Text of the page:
June 01, 2017

The State of E-procurement in 2017

by Procurement Trends, E-procurement

In the following blog post I’ll try to summarize my thinking on the recent report produced by SSON and OpusCapita titled Indirect Procurement: 2017 Market Report.

The State of eProcurement in 2017

What we see is that indirect procurement creates real challenges for organizations today. Managing information, supplier catalogs, spend data and supplier evaluation are all current challenges that impact the organization’s ability to provide an efficient e-purchasing process internally – and engage with suppliers externally during onboarding or sourcing events.

Collaboration between buyers and suppliers appears to be quite weak, perhaps most evident in the lack of catalogs provided by key suppliers. Complexity is clearly an issue with many in the survey giving evidence of manually maintained information, out of date information, free text ordering rather than catalog based purchasing, etc. I see this issue around managing complexity as highly interesting. It’s interesting because e-procurement has to do two things: manage complexity and present ease of use. These two things are a summary of what a vendor (like OpusCapita and others) endeavors to provide when working with an organization looking to improve their purchasing process; an Amazon-like user experience with all the information available, up-to-date and informative to the buying process. If the information is available to guide buying behavior, requisitioners will find it easier to get what they need, category managers will be able to better manage their categories and with less maverick buying, less free texting and more catalogs we begin to see more on-contract spend, managed spend and cost reduction.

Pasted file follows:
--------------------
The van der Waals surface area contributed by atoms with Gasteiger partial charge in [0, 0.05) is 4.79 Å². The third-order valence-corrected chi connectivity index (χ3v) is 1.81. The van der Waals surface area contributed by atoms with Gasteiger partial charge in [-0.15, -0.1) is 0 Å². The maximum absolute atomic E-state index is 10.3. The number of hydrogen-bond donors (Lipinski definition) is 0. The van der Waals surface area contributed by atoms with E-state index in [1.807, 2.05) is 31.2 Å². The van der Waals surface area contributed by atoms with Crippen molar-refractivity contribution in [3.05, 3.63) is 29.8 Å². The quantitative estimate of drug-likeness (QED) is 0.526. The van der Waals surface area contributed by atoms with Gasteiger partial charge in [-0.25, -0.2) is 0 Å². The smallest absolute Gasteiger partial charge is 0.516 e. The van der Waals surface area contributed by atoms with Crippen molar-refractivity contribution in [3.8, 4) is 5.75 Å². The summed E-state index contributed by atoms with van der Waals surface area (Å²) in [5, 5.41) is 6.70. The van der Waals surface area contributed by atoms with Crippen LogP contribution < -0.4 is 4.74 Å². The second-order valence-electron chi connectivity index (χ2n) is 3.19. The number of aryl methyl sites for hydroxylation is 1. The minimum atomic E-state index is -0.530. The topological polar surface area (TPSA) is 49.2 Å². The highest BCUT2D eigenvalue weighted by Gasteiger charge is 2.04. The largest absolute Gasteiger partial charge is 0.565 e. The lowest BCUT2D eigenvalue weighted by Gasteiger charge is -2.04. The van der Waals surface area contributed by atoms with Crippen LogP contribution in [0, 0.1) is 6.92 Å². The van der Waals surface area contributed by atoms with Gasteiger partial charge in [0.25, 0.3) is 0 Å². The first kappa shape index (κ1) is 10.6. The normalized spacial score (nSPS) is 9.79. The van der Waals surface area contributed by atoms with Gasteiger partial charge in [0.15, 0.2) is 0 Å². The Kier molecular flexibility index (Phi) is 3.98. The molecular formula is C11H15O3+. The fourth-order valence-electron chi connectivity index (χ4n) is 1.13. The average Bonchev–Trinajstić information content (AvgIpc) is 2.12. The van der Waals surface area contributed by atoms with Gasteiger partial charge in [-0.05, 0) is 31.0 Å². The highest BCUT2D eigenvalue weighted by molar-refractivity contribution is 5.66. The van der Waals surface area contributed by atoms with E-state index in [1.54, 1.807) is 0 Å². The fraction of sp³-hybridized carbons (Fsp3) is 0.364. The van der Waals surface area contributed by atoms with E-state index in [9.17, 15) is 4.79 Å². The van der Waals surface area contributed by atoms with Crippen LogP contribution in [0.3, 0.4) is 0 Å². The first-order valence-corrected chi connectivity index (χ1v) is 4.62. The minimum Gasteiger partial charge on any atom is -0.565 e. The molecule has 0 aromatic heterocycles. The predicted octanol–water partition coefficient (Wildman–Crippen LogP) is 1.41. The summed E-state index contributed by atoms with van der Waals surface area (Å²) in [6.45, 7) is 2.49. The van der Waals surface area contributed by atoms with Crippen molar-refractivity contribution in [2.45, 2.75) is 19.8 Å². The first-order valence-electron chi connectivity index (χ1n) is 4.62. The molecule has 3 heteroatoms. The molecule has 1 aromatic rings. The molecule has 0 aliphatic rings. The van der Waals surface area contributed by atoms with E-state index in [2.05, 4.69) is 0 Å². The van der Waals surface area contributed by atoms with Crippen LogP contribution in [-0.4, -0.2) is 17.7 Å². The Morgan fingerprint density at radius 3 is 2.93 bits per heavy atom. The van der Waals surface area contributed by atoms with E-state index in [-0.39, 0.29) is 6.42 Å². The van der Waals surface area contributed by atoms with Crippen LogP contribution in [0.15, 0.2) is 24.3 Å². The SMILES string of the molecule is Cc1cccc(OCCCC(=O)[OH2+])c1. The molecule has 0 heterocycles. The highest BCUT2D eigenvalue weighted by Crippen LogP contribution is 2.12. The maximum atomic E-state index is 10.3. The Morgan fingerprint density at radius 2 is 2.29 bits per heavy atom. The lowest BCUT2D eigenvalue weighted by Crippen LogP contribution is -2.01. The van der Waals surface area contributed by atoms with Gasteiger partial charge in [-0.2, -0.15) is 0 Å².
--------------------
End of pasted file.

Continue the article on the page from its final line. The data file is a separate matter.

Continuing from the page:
Cost reduction was by far the most important single KPI and while this doesn’t surprise me greatly, it does make me view some of the responses from a perspective of ‘poor = costly’. I think Procurement (the department) has an opportunity to do more, however. Cutting costs or cost reduction is such a commoditized view of what Procurement really could do strategically for the organization.

Effective e-procurement plays a central role in sourcing, contract negotiation and, the implementation of terms which could include conditions for e-catalogs, reception of e-orders and sending of e-invoices. Procurement could also drive the supplier engagement effort around SCF programs. More and more, leading organizations are looking directly to their suppliers for collaboration (partnership even) specifically to improve processes, reduce costs and tighten supply chains. So while cost reduction is a great measure of success, I think we don’t want to lose sight of the leadership role procurement plays in the broader source-to-pay process.

Rowan Lemley

Rowan Lemley has over 10 years of experience in the purchase-to-pay arena. During that time, he has lead product marketing for AP Automation, B2B networks, and most recently eProcurement and Product Information Management solutions.

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